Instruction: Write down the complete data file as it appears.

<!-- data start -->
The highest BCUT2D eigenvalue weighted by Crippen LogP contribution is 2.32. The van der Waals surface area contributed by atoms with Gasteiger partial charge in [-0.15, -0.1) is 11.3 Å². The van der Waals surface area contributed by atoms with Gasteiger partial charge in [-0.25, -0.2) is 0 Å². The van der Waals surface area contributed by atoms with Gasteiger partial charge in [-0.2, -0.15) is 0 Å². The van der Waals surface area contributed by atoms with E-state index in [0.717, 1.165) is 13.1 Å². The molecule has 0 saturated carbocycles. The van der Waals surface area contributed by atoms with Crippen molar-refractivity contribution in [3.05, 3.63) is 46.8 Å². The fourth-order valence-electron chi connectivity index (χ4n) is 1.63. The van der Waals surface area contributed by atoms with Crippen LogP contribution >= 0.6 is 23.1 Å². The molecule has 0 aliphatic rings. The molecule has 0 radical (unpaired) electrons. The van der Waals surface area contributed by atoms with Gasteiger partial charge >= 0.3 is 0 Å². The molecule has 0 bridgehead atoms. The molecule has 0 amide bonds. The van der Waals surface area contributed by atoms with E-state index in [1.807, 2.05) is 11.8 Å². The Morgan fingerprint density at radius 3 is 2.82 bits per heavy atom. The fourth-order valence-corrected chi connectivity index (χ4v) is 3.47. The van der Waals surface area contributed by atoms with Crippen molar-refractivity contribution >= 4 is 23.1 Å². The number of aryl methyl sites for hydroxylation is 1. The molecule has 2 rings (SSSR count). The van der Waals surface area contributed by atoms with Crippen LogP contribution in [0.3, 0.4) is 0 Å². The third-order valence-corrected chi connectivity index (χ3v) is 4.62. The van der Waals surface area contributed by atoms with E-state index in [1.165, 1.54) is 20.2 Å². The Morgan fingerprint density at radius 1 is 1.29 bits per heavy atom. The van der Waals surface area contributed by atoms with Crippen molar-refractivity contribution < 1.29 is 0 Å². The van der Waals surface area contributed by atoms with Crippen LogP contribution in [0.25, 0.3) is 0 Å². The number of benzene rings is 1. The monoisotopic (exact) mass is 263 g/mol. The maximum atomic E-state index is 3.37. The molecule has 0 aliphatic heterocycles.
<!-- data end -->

The highest BCUT2D eigenvalue weighted by Crippen LogP contribution is 2.32. The van der Waals surface area contributed by atoms with Gasteiger partial charge in [-0.15, -0.1) is 11.3 Å². The van der Waals surface area contributed by atoms with Gasteiger partial charge in [-0.25, -0.2) is 0 Å². The van der Waals surface area contributed by atoms with Gasteiger partial charge in [-0.2, -0.15) is 0 Å². The van der Waals surface area contributed by atoms with E-state index in [0.717, 1.165) is 13.1 Å². The molecule has 0 saturated carbocycles. The van der Waals surface area contributed by atoms with Crippen molar-refractivity contribution in [3.05, 3.63) is 46.8 Å². The fourth-order valence-electron chi connectivity index (χ4n) is 1.63. The van der Waals surface area contributed by atoms with Crippen LogP contribution >= 0.6 is 23.1 Å². The molecule has 0 aliphatic rings. The molecule has 0 radical (unpaired) electrons. The van der Waals surface area contributed by atoms with Gasteiger partial charge >= 0.3 is 0 Å². The molecule has 0 bridgehead atoms. The molecule has 0 amide bonds. The van der Waals surface area contributed by atoms with E-state index in [1.807, 2.05) is 11.8 Å². The Morgan fingerprint density at radius 3 is 2.82 bits per heavy atom. The fourth-order valence-corrected chi connectivity index (χ4v) is 3.47. The van der Waals surface area contributed by atoms with Crippen molar-refractivity contribution >= 4 is 23.1 Å². The number of aryl methyl sites for hydroxylation is 1. The molecule has 2 rings (SSSR count). The van der Waals surface area contributed by atoms with Crippen LogP contribution in [0.3, 0.4) is 0 Å². The third-order valence-corrected chi connectivity index (χ3v) is 4.62. The van der Waals surface area contributed by atoms with E-state index in [1.165, 1.54) is 20.2 Å². The Morgan fingerprint density at radius 1 is 1.29 bits per heavy atom. The van der Waals surface area contributed by atoms with Crippen molar-refractivity contribution < 1.29 is 0 Å². The van der Waals surface area contributed by atoms with Crippen LogP contribution in [0.25, 0.3) is 0 Å². The number of benzene rings is 1. The monoisotopic (exact) mass is 263 g/mol. The maximum atomic E-state index is 3.37. The molecule has 0 aliphatic heterocycles.